Healthcare in the UK for EU, EEA and Swiss Students

Updated on 17 May 2021

For students currently in the UK or coming to the UK before 31 December 2020

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This information is for students currently in the UK or coming to the UK before 31 December 2020

Pre-settled status

You are still required to possess Comprehensive Medical Insurance for the duration of your pre-settled status, even though you will not be asked about this during the application.

NHS Scotland, and regional differences

There are slight differences in the provision of healthcare in each of the countries in the UK. When referring to healthcare information, always make sure you are checking information for NHS Scotland.


Register for healthcare

You will need to register with a GP after arriving in Scotland. If you are from the European Economic Area (EEA) or Switzerland, NHS staff may ask to see your European Health Insurance Card (EHIC). They may also ask for a letter that shows you are a student, which you can request through eVision.


Is all healthcare free?

In Scotland, most NHS services are provided free of charge, including:

  • GP practices
  • local pharmacies
  • hospitals
  • clinics
  • emergency services
  • NHS prescriptions
  • eye tests (you will need to pay for spectacles/contact lenses)
  • dental examinations (you will need to pay for treatments)

You might be able to get free dental treatment, and help with other NHS costs. Use the form at to find out.

You may be entitled to healthcare in the UK paid for by an EU country.

Coronavirus Covid-19 treatment

People who have come to Scotland to work, study or claim asylum (including refugees) will not pay for any coronavirus tests or treatments they need.

Comprehensive Sickness Insurance (CSI)

UKVI requires students and their families to have Comprehensive Sickness Insurance (CSI) during their stay in the UK.

Most EU, EEA, or Swiss students can obtain a European Health Insurance Card (EHIC) from their country of residence prior to coming to the UK. This card allows EEA nationals to get the same medical treatment, which is free to residents of the country they are visiting, without being charged.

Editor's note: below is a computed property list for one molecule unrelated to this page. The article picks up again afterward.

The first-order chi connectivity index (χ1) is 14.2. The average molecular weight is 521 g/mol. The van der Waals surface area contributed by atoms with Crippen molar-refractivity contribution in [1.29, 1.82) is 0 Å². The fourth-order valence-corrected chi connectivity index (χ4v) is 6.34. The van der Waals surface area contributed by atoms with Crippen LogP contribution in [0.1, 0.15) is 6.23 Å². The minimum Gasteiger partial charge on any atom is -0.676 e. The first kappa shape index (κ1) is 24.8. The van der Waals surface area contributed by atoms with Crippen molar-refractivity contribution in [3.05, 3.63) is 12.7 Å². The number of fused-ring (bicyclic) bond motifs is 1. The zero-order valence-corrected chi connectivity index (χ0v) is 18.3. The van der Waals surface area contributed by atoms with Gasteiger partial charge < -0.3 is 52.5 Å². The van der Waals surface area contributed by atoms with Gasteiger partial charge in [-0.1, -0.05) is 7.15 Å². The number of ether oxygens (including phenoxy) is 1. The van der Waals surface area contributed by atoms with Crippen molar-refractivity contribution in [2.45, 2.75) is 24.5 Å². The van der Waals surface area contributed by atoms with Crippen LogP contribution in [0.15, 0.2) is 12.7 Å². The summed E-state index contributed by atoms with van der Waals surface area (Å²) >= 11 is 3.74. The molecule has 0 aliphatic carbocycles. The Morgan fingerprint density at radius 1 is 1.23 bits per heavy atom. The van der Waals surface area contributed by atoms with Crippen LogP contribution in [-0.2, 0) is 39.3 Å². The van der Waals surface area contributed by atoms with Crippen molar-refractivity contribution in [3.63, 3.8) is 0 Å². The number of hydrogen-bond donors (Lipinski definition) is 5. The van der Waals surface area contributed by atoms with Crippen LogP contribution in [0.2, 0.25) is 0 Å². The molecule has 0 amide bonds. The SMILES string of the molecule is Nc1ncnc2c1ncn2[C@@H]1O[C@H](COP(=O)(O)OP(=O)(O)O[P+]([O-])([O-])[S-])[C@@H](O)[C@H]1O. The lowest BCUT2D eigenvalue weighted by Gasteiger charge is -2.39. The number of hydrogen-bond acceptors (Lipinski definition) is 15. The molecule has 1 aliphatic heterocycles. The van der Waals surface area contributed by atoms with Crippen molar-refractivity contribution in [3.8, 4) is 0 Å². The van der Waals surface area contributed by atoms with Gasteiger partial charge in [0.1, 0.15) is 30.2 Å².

If you are unable to obtain an EHIC, you must take out a private, comprehensive medical insurance plan.

Students' dependants must also show they are insured.

European Health Insurance Card

The EHIC obtained from your country of residence is acceptable evidence of Comprehensive Sickness Insurance, if your stay in the UK is to be temporary.

The UK government does not accept entitlement to the National Health Service as sufficient evidence, so you will need to get the EHIC before you leave your country of residence or obtain the adequate insurance.

Apply for an EHIC

You should apply for an EHIC in your country of residence. Find the application form for your country.

Anyone insured by or covered by a state social security system in any EU Member State, Iceland, Liechtenstein, Norway, or Switzerland can use an EHIC card in the UK.

Non-EU nationals who are legally residing in the EU may obtain an EHIC card, but their EHIC is not usable in the UK, Denmark, Iceland, Liechtenstein, Norway, or Switzerland

If you lose your EHIC

If you have lost your EHIC, and need treatment, you should apply for a Provisional Replacement Certificate (PRC). Contact your domestic healthcare provider and ask them to send a PRC to the NHS facility where you're being treated.

If you cannot provide an EHIC or PRC you will likely be charged for any non Accident and Emergency treatment. Most EEA permanent residents can obtain a refund for all or part of their treatment costs from their health care provider when they return home.


Private comprehensive medical insurance

If you are not able to acquire an EHIC card before coming to the UK, you will need to take out a comprehensive private medical insurance plan in order to show that you have Comprehensive Sickness Insurance.

This private plan must cover most of the medical treatment that you may receive in the UK.

The definition of CSI does not include:

  • cash back health schemes such as: dental, optical, prescription charges
  • travel insurance policies with access to the UK’s NHS

See the official UK guidance for EEA nationals for more information


Insurance for if you have to return home for treatment

Regardless of the healthcare that you can get on the NHS you should have medical insurance that covers the cost of a return journey to your home country.

In the unfortunate event of serious illness or accident the costs of transport with medical support are not covered by the EHIC, or by any special health arrangements that Scotland has with some countries outside the EEA and Switzerland and neither the Scottish Government nor NHS Scotland will pay for a journey home with medical cover.

Source: NHS Inform

Additional private insurance

The waiting list for certain NHS procedures can last months. Private medical insurance may give you quicker access to healthcare. The UK Council for International Student Affairs advise you to consider the possible need for supplemental insurance including:

  • lost fees if you are unable to complete your course
  • costs of returning home if a relative is ill
  • costs of a relative visiting you in the UK if you fall ill
  • cost of returning to your home country for treatment

International Advice Service

+44 (0)1382 385676